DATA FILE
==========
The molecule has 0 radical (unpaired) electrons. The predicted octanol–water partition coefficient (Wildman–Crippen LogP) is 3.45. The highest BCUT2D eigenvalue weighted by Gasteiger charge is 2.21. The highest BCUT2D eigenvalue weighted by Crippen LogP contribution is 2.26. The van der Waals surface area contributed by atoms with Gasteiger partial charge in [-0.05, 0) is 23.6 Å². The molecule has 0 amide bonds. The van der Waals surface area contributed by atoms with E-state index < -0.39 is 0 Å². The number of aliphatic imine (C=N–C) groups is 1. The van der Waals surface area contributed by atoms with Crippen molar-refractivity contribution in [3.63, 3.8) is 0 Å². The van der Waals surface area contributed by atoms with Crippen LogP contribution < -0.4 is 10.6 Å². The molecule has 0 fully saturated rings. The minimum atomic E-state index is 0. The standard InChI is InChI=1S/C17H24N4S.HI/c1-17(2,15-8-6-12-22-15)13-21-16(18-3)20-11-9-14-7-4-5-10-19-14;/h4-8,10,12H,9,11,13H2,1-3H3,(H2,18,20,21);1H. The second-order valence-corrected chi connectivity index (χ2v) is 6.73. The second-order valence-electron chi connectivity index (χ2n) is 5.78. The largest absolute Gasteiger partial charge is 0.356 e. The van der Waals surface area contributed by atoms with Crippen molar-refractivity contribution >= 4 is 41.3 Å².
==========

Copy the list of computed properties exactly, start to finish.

The molecule has 0 radical (unpaired) electrons. The predicted octanol–water partition coefficient (Wildman–Crippen LogP) is 3.45. The highest BCUT2D eigenvalue weighted by Gasteiger charge is 2.21. The highest BCUT2D eigenvalue weighted by Crippen LogP contribution is 2.26. The van der Waals surface area contributed by atoms with Gasteiger partial charge in [-0.05, 0) is 23.6 Å². The molecule has 0 amide bonds. The van der Waals surface area contributed by atoms with E-state index < -0.39 is 0 Å². The number of aliphatic imine (C=N–C) groups is 1. The van der Waals surface area contributed by atoms with Crippen molar-refractivity contribution in [3.63, 3.8) is 0 Å². The van der Waals surface area contributed by atoms with Crippen LogP contribution < -0.4 is 10.6 Å². The molecule has 0 fully saturated rings. The minimum atomic E-state index is 0. The standard InChI is InChI=1S/C17H24N4S.HI/c1-17(2,15-8-6-12-22-15)13-21-16(18-3)20-11-9-14-7-4-5-10-19-14;/h4-8,10,12H,9,11,13H2,1-3H3,(H2,18,20,21);1H. The second-order valence-corrected chi connectivity index (χ2v) is 6.73. The second-order valence-electron chi connectivity index (χ2n) is 5.78. The largest absolute Gasteiger partial charge is 0.356 e. The van der Waals surface area contributed by atoms with Crippen molar-refractivity contribution >= 4 is 41.3 Å².